Summary prepared by Fielding M. McGehee III. If you use this material, please credit The Jonestown Institute. Thank you.
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FBI Catalogue: Jones Speaking
FBI preliminary tape identification note: Labeled in part “11/6/78 comments”
Date cues on tape: Tape contents consistent with identification note
L.V. “Pop” Jackson
Bible verses cited: None
This tape consists of two parts. In the first, Jim Jones issues instructions to the Jonestown community for maintenance and repairs before some visitors arrive, and for behavior towards the guests during their stay. The second consists of a conversation among for people – including Jim Jones – on three HAM radio locations.
The majority of the first part of the tape consists of Jones issuing very specific instructions for repairs and problems to be taken care of in Jonestown that day. He demands that people wash and/or paint various decorative fences, that some of the buildings – especially the older ones – get a fresh coat of paint, that cobwebs in living quarters and debris outside or near work spaces be removed. More than once, he demands that residents cut the grass around their cottages and dorms.
Recognizing that most living quarters have numerous people living in them, he assigns the responsibility to everyone. “If you’re in the cottage, you are responsible. If nobody else, it is your responsibility. I don’t care if there’s anybody else in that dormitory, we’ll bring them up before the public. They’ll get their censure. You do your job. You take care of it, because one person can.”
He pays particular attention to the entrance to Jonestown, and asks that dead and unsightly trees be removed, and that the road from the entrance into Jonestown be leveled to take care of low spots where water and mud collect. “As far as our Welcome to Jonestown sign, I think it should definitely not be now used to embarrass us. Such a sign should be placed only in a beautified area.”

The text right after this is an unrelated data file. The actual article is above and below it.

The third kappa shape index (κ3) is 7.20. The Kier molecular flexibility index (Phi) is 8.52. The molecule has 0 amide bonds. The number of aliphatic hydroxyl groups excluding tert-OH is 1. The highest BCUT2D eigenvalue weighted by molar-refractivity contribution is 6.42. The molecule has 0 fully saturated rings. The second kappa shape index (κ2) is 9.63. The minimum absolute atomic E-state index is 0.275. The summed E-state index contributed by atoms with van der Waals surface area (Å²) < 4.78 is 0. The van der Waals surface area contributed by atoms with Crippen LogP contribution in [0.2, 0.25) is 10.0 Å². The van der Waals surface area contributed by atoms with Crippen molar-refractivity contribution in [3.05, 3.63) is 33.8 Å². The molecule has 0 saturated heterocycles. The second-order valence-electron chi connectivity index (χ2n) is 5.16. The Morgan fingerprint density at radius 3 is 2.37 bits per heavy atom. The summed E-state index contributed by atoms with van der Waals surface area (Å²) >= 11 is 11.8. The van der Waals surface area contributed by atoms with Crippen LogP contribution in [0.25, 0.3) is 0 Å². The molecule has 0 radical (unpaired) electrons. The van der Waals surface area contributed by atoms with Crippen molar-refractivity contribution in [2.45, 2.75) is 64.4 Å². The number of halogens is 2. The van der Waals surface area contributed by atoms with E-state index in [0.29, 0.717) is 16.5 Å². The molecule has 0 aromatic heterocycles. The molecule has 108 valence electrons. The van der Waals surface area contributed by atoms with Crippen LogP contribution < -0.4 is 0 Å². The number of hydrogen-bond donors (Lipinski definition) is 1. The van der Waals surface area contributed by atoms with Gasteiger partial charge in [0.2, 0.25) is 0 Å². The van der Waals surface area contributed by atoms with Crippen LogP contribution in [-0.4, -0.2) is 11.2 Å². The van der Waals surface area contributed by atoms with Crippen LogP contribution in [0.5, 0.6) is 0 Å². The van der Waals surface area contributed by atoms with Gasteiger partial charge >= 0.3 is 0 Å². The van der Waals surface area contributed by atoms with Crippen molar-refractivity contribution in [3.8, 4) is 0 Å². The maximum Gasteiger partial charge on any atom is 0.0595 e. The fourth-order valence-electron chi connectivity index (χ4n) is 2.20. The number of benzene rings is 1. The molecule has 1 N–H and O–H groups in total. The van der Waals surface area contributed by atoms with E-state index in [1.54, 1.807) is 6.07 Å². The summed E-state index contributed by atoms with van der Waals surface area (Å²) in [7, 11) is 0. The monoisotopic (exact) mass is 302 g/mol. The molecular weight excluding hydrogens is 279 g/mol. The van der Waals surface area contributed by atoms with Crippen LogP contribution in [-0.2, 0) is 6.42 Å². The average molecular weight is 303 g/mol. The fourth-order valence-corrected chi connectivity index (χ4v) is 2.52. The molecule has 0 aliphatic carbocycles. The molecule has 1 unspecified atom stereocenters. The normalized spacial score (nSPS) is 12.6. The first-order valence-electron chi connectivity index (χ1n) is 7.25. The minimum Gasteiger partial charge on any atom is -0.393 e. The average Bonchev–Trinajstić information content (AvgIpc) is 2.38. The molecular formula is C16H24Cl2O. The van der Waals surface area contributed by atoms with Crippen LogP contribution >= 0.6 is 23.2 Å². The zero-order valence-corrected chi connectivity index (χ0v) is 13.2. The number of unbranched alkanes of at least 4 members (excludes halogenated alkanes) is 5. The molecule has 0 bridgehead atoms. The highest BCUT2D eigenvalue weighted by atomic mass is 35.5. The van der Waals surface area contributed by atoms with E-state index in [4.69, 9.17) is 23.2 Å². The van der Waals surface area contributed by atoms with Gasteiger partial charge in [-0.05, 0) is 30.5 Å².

Just as important as the physical beauty of Jonestown is what people are (and are not) supposed to say to the visitors. He warns his followers that the guests may seem friendly, but they could be CIA. There is a tape on how Jonestown residents must react to visitors, and they must all “[m]emorize that tape.” He returns to the subject at the end, when he instructs everyone to “[r]emember… we have meat every day, … tomorrow we’ll be having fish, we’ll be eating fish. The general family will be eating fish. So all of you talk about that. Fish and rice and vegetables and pastries, and all sorts of teas and coffee. That is important.”
The second part of the tapes is a three-way conversation among Temple HAM radio operators, likely in San Francisco and in Georgetown and Jonestown, Guyana. Most of the conversation is hard to hear because the voices are taken from the airwaves, and some are very faint. In addition, much of the conversation is in code and without context. Yet the messages being exchanged are clear to participants, with sentences being repeated to assure proper transmission, and some remarks extensively parsed. “Absolutely important,” one unidentified woman says about a message indecipherable to anyone working without a codebook (including the transcriber of this tape).
The main topic of conversation is who is coming to Jonestown, and how the residents will respond. One concern seems to be who will have the authority to speak with visitors, but the decision seems to be deferred until everyone arrives.
Jones’ message is the least coded and – consequently – most clear. People who have visited Jonestown are awed by its beauty and accomplishments. In addition, doctors around the world have been impressed with the medical services which have been delivered with the assistance of the radio. He asks for letters from all these people.
It is hard to know from this tape if the preparations are being made for Ryan’s visit. There is an urgency, especially in Jones’ message, but the date is still almost two weeks before the congressman’s arrival. As Jones noted in the second part, there were people going in and out of the jungle community on a regular basis, but the requests for maintenance and beautification in part 1 indicates a more important visitor. The reference to CIA does not help in this regard: by the end of Jonestown’s life, Jones tended to suspect any unknown visitor – official or familial – as a spy.
Date of transcription: 5/29/79
In connection with the Federal Bureau of Investigation’s investigation into the assassination of U.S. Congressman LEO J. RYAN at Port Kaituma, Guyana, South America, on November 18, 1978, a tape recording was obtained. This tape recording was located in Jonestown, Guyana, South America, and was turned over to U.S. Officials in Guyana and subsequently transported to the United States.
On May 29, 1979, Special Agent (name deleted) reviewed the tape numbered 1B70-20. This tape was found to contain the following:
JAMES JONES speaking about the arrival of visitors, which could include CIA personnel.
JONES requested a massive clean‑up effort in Jonestown, in anticipation of the arrival of visitors.
Differences with FBI Summary:
The summary is accurate and meets the FBI’s purposes.
Tape originally posted March 2008